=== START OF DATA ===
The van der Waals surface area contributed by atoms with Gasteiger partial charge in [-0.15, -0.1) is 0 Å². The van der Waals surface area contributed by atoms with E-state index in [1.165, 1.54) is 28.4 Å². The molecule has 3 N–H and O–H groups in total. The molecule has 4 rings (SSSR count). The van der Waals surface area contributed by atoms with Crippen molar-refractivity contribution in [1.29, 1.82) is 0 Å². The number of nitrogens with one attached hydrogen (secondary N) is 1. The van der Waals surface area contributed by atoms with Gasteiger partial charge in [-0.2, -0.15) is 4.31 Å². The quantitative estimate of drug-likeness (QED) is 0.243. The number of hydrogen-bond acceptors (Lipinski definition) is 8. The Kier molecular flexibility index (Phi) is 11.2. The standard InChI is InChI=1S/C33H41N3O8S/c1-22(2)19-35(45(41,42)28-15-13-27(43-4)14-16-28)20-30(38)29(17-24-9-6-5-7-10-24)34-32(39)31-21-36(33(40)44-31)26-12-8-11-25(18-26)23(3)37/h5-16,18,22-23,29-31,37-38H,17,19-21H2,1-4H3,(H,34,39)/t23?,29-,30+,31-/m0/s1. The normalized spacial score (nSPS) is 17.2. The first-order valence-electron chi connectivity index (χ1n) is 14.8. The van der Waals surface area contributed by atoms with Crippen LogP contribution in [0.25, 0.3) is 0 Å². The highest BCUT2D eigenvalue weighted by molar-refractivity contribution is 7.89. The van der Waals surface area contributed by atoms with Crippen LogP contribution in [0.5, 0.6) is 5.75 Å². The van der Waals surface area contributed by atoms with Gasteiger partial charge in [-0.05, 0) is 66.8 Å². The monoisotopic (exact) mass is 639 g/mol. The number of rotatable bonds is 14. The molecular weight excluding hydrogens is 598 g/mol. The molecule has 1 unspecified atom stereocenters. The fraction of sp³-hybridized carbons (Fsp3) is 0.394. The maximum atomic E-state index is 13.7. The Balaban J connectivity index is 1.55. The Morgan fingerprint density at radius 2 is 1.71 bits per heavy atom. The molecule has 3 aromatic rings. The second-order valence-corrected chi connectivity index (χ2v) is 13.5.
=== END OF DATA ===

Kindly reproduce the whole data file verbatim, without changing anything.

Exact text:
The van der Waals surface area contributed by atoms with Gasteiger partial charge in [-0.15, -0.1) is 0 Å². The van der Waals surface area contributed by atoms with E-state index in [1.165, 1.54) is 28.4 Å². The molecule has 3 N–H and O–H groups in total. The molecule has 4 rings (SSSR count). The van der Waals surface area contributed by atoms with Crippen molar-refractivity contribution in [1.29, 1.82) is 0 Å². The number of nitrogens with one attached hydrogen (secondary N) is 1. The van der Waals surface area contributed by atoms with Gasteiger partial charge in [-0.2, -0.15) is 4.31 Å². The quantitative estimate of drug-likeness (QED) is 0.243. The number of hydrogen-bond acceptors (Lipinski definition) is 8. The Kier molecular flexibility index (Phi) is 11.2. The standard InChI is InChI=1S/C33H41N3O8S/c1-22(2)19-35(45(41,42)28-15-13-27(43-4)14-16-28)20-30(38)29(17-24-9-6-5-7-10-24)34-32(39)31-21-36(33(40)44-31)26-12-8-11-25(18-26)23(3)37/h5-16,18,22-23,29-31,37-38H,17,19-21H2,1-4H3,(H,34,39)/t23?,29-,30+,31-/m0/s1. The normalized spacial score (nSPS) is 17.2. The first-order valence-electron chi connectivity index (χ1n) is 14.8. The van der Waals surface area contributed by atoms with Crippen LogP contribution in [0.25, 0.3) is 0 Å². The highest BCUT2D eigenvalue weighted by molar-refractivity contribution is 7.89. The van der Waals surface area contributed by atoms with Crippen LogP contribution in [0.5, 0.6) is 5.75 Å². The van der Waals surface area contributed by atoms with Gasteiger partial charge in [-0.05, 0) is 66.8 Å². The monoisotopic (exact) mass is 639 g/mol. The number of rotatable bonds is 14. The molecular weight excluding hydrogens is 598 g/mol. The molecule has 1 unspecified atom stereocenters. The fraction of sp³-hybridized carbons (Fsp3) is 0.394. The maximum atomic E-state index is 13.7. The Balaban J connectivity index is 1.55. The Morgan fingerprint density at radius 2 is 1.71 bits per heavy atom. The molecule has 3 aromatic rings. The second-order valence-corrected chi connectivity index (χ2v) is 13.5.